Jolie McCullough — Click for higher resolution staff photos

Jolie McCullough

Jolie McCullough reports on Texas criminal justice issues and policy for the Texas Tribune. She came to the Tribune in early 2015 from the Albuquerque Journal, where she worked four years on breaking news and data-driven projects. She is a graduate of Arizona State University’s Walter Cronkite School of Journalism and Mass Communication; while there, she interned as a reporter and online producer at the Arizona Republic and served as the web editor of the student-run newspaper, the State Press.

Recent Contributions

Illustration by Anneke Paterson / Todd Wiseman

City of Austin Added to Salaries Explorer

The city of Austin is the latest addition to the Tribune's Government Salaries Explorer. Included are salaries for all city employees as well as breakdowns by gender, ethnicity and length of employment. Use our explorer to search this data — and more.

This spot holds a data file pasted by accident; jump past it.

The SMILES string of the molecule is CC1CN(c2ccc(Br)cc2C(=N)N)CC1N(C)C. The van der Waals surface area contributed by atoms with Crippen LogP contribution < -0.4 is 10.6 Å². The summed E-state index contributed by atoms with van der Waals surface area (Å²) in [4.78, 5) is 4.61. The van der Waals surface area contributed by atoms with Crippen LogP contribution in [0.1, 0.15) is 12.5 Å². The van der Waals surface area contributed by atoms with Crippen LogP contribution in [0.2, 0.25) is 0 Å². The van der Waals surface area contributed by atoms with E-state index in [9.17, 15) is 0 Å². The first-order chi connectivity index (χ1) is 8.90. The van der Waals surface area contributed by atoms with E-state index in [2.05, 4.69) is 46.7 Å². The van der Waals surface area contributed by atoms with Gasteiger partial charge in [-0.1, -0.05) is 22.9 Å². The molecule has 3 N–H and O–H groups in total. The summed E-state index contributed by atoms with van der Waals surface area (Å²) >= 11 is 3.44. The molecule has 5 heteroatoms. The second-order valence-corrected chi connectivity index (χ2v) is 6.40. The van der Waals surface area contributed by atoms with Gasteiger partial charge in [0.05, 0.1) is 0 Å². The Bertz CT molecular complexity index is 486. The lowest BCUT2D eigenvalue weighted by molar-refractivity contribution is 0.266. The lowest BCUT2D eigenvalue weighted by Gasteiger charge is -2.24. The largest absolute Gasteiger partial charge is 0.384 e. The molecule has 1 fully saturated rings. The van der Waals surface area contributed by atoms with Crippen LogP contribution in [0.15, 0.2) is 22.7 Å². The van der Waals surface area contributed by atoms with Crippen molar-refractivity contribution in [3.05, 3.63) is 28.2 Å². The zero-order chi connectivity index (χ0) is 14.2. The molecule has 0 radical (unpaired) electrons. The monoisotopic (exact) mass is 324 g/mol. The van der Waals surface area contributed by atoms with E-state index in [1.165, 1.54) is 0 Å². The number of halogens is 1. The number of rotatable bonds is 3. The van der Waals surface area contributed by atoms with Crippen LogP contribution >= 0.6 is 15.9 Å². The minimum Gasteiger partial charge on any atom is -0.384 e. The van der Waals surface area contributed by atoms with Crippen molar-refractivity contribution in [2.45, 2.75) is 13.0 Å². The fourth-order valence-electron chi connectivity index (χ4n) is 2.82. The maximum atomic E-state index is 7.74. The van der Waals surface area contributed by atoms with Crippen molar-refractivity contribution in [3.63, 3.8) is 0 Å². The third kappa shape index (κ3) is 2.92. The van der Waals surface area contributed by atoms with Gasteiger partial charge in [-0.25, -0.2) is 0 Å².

Full Story 
Carlos Javier Sanchez, Houston Chronicle

Blood Lessons: An Investigative Series on Refinery Deaths

Take a look back at Blood Lessons, a Texas Tribune/Houston Chronicle investigation into whether the nation’s oil refineries learned the lessons of the deadly explosion at BP’s Texas City plant in 2005.

Full Story 
Carlos Javier Sanchez, Houston Chronicle

Blood Lessons: Refining Still a Deadly Industry

How many people die at oil refineries each year? Longstanding federal record-keeping practices make it incredibly tough to answer that simple question. Review the deaths at refineries in the 10 years before and after the infamous Texas City explosion.

Full Story 
Mayra Beltran / © Houston Chronicle

Blood Lessons: Survivors Recall a Disastrous Day

Ten years after the 2005 Texas City refinery explosion, hear from two workers who survived it — but lost many of their friends. These videos and vignettes are part of a collaboration between The Texas Tribune and the Houston Chronicle.

Full Story 
James Nielsen / © Houston Chronicle

Blood Lessons: Unsafe Conditions Persist at Nation's Refineries

Ten years after the 2005 Texas City explosion, there is little evidence that the 15 lives lost on that March day brought needed changes to the nation's refining industry, a joint Texas Tribune/Houston Chronicle investigation shows.

Full Story